I guess I ought to make a point of announcing on my blog that my book with Ben Jarvis has finally been published. (That's UK only at the moment; it'll be worldwide later this month.) Here's OUP's official page. There were some delays with the printing that pushed things back a month or two longer than expected, but on the whole, I'm very pleased with the experience we had with OUP.
One of the central themes in The Rules of Thought is that there is an important sense in which the norms of rationality are objective: they apply universally to all thinkers, regardless of the subjects' rational limitations. We're motivated to say this in significant part because of cases of 'blind irrationality' -- situations where subjects fail with respect to rationality, in a way in which no intuitions or inclinations alert them to their error. There is an important sense in cases like this in which these are genuine failures of rationality; therefore, in this sense, the demands of rationality are not relative to the subject's limitations. The subject is doing the best he can do, given his limitations. This motivates us to the fairly strong view that for 'rational necessities' -- roughly, those truths that someone might want to call 'analytic' or 'conceptual' or maybe 'a priori' -- subjects always have conclusive reason to accept them. That is, everyone always has propositional justification for all of these truths. For example, my grandmother has propositional justification for every arithmetical truth. This is surprising to many, but Ben and I have arguments in the book that I think really do show that this has to be right.
But there is a puzzle that comes from this way of setting things out. It's a puzzle that's brought out really nicely in this new paper by Sharon Berry, "Default Reasonableness and the Mathoids." (Her target isn't views like ours, but the intuitions she's trading with are poignant for us.) We think that complex arthmetic truths -- Fermat's Last Theorem, for instance -- are always propositionally justified in the same way that simple ones -- 1+4=5, for instance -- are. But if this is right, it's not straightforward to make sense of the intuition that simple arithmetical premises are legitimate starting places in proofs in a way that complex arithmetical premises are not. Berry's central thought experiment involves the Mathoids, who find Fermat's Last Theorem (or other complex truths) immediately, primitively compelling in the way that we find simpler truths. She observes that it's intuitive that their proof method is unjustified, but argues that it's hard to find a principled difference between them and us. This seems to me exactly right.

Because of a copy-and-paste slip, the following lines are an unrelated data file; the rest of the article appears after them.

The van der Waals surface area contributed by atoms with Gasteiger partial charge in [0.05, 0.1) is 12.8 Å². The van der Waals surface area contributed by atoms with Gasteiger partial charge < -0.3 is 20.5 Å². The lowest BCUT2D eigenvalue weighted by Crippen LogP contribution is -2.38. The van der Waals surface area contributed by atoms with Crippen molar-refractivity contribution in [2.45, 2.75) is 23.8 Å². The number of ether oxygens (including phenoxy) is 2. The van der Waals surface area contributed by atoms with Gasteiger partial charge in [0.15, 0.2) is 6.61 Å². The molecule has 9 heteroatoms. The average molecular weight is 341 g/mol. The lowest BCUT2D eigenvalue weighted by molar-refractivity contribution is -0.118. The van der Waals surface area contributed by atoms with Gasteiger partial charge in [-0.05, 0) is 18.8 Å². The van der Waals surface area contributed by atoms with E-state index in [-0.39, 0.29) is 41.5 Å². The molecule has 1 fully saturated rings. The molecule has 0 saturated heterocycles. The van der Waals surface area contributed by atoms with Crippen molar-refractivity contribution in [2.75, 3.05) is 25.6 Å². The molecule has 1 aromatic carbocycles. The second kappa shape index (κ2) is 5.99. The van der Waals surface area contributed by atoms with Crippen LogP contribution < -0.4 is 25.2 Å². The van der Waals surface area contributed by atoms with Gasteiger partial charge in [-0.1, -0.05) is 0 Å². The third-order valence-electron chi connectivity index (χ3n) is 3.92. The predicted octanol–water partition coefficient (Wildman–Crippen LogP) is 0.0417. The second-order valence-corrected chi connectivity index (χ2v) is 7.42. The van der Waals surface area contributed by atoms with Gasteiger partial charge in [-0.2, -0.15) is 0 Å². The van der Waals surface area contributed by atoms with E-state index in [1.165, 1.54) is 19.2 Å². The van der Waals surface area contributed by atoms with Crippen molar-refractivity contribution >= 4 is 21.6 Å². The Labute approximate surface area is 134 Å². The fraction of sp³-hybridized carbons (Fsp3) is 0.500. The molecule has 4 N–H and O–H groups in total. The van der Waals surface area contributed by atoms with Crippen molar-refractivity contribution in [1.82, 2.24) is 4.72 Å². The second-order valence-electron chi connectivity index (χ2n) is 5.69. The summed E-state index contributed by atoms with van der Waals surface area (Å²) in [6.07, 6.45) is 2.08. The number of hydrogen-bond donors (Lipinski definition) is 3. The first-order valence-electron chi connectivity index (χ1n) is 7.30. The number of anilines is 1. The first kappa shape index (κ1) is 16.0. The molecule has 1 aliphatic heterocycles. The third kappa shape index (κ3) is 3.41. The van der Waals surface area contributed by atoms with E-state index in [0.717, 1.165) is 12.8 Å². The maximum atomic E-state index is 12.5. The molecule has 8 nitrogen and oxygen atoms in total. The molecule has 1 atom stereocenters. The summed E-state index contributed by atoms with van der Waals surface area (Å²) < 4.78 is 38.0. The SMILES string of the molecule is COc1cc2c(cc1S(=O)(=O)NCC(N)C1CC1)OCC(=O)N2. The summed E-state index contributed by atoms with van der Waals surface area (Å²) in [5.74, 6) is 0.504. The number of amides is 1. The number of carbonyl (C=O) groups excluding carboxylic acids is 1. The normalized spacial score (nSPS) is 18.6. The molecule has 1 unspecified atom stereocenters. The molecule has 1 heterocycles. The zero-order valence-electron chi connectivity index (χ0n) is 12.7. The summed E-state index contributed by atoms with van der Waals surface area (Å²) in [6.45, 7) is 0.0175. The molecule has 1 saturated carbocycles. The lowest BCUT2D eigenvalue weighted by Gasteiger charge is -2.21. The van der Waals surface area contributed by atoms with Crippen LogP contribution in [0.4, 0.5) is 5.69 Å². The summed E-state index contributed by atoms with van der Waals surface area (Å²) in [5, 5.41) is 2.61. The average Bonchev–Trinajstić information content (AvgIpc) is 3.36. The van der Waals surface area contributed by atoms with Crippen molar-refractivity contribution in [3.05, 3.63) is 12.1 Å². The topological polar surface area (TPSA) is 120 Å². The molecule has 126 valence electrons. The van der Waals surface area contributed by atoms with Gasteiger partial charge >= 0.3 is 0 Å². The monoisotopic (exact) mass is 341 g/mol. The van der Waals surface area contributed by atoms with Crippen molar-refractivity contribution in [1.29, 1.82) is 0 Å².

The solution Ben and I have been thinking about -- this is discussed briefly in the book, and at greater length in a paper we're working on -- is that we need a 'hybrid' epistemology. We're still convinced by the arguments mentioned above that there must be an important epistemic element that doesn't depend on any of the contingencies of human psychology. To this extent, we're committed to the falsity of a thoroughgoingly virtue epistemology according to which epitsemic competences are the only fundamental epistemically normative element in town. But the virtue story also has something importantly right: the story we tell about propositional justification can't be the whole story either. The messier, psychology-laden doxastic justification story can't be given entirely in terms of propositional justification. We need to say something more contingent, about how the belief is formed. Virtue epistemology seems promising -- we want to say that there are virtuous traits and vicious traits, with respect to believing what is propositionally justified, and that these make a difference for doxastic justification and knowledge. The challenge, of course, is to describe in what these virtues consist. (If you want to distinguish us from the Mathoids, reliabilism is a clear non-starter.)
We have some tentative ideas for how this might go, but I'll save them for later. The main point of this post is to suggest that there's strong reason to think we might need two independent stories here: one for 'pure' epistemic statuses like propositional justification (the minimalist story that is a main theme in our book) and one for 'impure' epistemic statuses that bring in the psychology (the virtue story we're thinking about now). Neither will do on its own.